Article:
Geopolitical stresses, erosion of international trade cooperation, regulatory uncertainty and cyber risks are increasing in the severity that senior management and risk managers alike expect that they could have in 2019.

Following publication of the annual Global Risks Report from the World Economic Forum, the President of FERMA Jo Willaert said: “These threats are always among the top concerns of senior management and risk managers alike, however they rank them. This reinforces the need for companies to have a truly enterprise view of risk and to be aware of the connections that exist between different threats. As risk managers, our role is to coordinate awareness and action across functions so the business is resilient whatever the nature of the threat.”

The 14th edition of the Global Risks Report, prepared with the support of Marsh & McLennan and Zurich Insurance, followed publication of FERMA’s European Risk Manager Report in December 2018, and Allianz’s 8th Risk Barometer earlier in January.

The WEF report has always taken a global, macroeconomic approach, and this year is no different. The top three risks that respondents expect to deteriorate in 2019 are linked to worsening economic and political relationship between major powers and erosion of multi-lateral trading rules and agreements. Technology, however, also continues as a major element in the global risk landscape.

Cyber risks, either in the form of theft of data or money or of disruption to operations or infrastructure, were named by more than 80% of respondents as risks that they expect will increase in 2019. This put the two types of cyber threat in fourth and fifth place respectively among the top five risks.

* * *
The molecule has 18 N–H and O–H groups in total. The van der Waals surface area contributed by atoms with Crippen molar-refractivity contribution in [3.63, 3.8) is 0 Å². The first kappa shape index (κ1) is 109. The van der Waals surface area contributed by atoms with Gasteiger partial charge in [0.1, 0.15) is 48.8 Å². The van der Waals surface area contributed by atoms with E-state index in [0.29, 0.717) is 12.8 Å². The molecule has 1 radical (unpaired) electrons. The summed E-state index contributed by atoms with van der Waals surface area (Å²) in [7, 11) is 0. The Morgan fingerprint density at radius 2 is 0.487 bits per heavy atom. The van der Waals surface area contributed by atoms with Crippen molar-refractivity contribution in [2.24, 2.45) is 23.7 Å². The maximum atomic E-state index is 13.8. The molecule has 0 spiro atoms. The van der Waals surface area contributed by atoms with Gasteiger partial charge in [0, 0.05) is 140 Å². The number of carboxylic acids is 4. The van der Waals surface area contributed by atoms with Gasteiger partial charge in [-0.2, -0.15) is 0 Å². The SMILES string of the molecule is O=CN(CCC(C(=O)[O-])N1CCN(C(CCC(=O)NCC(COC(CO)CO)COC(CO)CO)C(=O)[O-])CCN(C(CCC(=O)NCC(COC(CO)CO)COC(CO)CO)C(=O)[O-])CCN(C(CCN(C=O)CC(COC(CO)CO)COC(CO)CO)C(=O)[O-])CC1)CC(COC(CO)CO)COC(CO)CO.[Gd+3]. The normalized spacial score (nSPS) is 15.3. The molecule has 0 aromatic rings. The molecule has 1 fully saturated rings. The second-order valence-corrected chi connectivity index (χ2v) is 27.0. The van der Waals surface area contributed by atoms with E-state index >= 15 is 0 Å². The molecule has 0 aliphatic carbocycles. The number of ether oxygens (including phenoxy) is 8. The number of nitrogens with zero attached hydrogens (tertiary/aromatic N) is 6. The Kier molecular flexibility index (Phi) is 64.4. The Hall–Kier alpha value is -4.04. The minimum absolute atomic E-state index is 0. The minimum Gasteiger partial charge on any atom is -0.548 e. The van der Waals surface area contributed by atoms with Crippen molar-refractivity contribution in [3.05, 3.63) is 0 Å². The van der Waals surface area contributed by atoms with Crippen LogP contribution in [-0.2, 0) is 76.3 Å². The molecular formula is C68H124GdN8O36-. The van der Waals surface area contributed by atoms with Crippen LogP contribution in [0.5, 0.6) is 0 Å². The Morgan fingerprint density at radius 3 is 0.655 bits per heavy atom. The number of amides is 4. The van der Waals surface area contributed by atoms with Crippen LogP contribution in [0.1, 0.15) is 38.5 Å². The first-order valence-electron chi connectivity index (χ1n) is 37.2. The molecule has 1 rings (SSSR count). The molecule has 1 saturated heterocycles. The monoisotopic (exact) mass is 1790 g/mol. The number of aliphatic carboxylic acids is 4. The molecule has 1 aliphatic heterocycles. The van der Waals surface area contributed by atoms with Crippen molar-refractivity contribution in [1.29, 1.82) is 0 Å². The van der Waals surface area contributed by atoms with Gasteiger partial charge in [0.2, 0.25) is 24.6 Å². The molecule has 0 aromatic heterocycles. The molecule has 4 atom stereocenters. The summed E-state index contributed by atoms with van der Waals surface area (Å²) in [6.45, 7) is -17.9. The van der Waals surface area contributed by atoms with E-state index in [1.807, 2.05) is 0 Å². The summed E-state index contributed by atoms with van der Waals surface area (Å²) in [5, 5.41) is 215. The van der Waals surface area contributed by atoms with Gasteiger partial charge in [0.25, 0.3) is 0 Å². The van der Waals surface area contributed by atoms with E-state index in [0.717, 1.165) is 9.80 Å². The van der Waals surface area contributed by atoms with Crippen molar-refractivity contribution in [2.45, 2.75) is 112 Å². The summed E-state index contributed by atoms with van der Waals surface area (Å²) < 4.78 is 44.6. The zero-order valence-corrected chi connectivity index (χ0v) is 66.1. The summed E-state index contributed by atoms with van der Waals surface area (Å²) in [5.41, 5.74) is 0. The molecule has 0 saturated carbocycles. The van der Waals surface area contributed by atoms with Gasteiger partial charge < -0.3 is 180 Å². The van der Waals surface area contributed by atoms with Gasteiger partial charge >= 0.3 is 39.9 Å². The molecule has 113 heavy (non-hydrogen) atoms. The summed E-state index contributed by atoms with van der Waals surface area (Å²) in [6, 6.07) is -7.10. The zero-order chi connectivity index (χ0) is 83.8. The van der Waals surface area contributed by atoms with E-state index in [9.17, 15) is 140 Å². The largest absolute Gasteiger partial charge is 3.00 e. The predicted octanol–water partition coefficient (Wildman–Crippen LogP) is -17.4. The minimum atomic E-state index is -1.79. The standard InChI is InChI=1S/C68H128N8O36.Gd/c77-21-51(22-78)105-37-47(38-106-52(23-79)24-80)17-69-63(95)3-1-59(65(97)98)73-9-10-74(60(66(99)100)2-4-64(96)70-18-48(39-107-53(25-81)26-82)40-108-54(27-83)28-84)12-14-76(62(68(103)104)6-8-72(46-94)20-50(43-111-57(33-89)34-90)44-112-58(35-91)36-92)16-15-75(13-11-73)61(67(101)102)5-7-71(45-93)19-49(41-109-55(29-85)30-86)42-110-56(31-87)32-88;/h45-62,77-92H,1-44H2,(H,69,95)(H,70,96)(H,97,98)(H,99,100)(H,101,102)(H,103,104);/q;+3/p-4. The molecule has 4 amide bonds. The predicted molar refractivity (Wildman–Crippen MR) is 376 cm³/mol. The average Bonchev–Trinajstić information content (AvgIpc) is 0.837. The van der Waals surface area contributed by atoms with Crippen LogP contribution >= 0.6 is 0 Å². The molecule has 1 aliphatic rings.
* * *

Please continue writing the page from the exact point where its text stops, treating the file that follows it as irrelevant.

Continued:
For European risk managers, cyber risks have risen to the top level of threat to business progress over the last two years, according to the FERMA European Risk Manager Survey 2018. The survey found that risk managers are increasingly involved in dealing with technological developments and they work more closely with IT departments. Economic and geopolitical pressures, over-regulation and changing consumer behaviour made up their following top five risks.

A similar finding came from the Allianz Risk Barometer, which also focuses on business risks. The greatest concerns of its international respondents were business interruption, including supply chain disruption, and cyber incidents, including crimes, data breaches, fines and penalties. Natural catastrophes; regulation and legislation, including trade disputes; and market developments were their other top five concerns.

Jo Willaert recommends that companies consider all three reports and assess their own sensitivity to the risks that they identify. “Such reports are valuable in highlighting common concerns to all businesses. They help companies examine their specific exposures and apply good risk management to mitigate their impact on existing operations and developing opportunities.”